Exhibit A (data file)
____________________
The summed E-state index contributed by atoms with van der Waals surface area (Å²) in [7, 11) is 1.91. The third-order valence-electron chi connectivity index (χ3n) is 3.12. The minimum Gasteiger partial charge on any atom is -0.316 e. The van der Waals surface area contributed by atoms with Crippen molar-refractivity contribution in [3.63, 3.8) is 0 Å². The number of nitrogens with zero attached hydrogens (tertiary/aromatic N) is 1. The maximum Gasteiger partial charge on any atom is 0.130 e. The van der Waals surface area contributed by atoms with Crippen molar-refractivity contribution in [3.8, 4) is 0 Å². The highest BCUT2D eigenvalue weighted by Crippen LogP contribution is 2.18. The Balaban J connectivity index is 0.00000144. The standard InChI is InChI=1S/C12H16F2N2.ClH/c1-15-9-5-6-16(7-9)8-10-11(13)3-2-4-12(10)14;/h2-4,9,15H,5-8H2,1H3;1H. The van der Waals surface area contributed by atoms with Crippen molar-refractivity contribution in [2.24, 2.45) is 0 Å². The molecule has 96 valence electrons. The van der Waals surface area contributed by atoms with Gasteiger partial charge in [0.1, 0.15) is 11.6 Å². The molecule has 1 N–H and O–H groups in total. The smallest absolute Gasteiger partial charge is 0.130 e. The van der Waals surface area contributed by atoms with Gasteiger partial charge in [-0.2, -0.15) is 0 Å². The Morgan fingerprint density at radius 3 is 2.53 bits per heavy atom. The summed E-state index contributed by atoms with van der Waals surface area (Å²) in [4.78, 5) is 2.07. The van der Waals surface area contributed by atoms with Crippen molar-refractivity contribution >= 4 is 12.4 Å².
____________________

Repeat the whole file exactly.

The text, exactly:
The summed E-state index contributed by atoms with van der Waals surface area (Å²) in [7, 11) is 1.91. The third-order valence-electron chi connectivity index (χ3n) is 3.12. The minimum Gasteiger partial charge on any atom is -0.316 e. The van der Waals surface area contributed by atoms with Crippen molar-refractivity contribution in [3.63, 3.8) is 0 Å². The number of nitrogens with zero attached hydrogens (tertiary/aromatic N) is 1. The maximum Gasteiger partial charge on any atom is 0.130 e. The van der Waals surface area contributed by atoms with Crippen molar-refractivity contribution in [3.8, 4) is 0 Å². The highest BCUT2D eigenvalue weighted by Crippen LogP contribution is 2.18. The Balaban J connectivity index is 0.00000144. The standard InChI is InChI=1S/C12H16F2N2.ClH/c1-15-9-5-6-16(7-9)8-10-11(13)3-2-4-12(10)14;/h2-4,9,15H,5-8H2,1H3;1H. The van der Waals surface area contributed by atoms with Crippen molar-refractivity contribution in [2.24, 2.45) is 0 Å². The molecule has 96 valence electrons. The van der Waals surface area contributed by atoms with Gasteiger partial charge in [0.1, 0.15) is 11.6 Å². The molecule has 1 N–H and O–H groups in total. The smallest absolute Gasteiger partial charge is 0.130 e. The van der Waals surface area contributed by atoms with Gasteiger partial charge in [-0.2, -0.15) is 0 Å². The Morgan fingerprint density at radius 3 is 2.53 bits per heavy atom. The summed E-state index contributed by atoms with van der Waals surface area (Å²) in [4.78, 5) is 2.07. The van der Waals surface area contributed by atoms with Crippen molar-refractivity contribution >= 4 is 12.4 Å².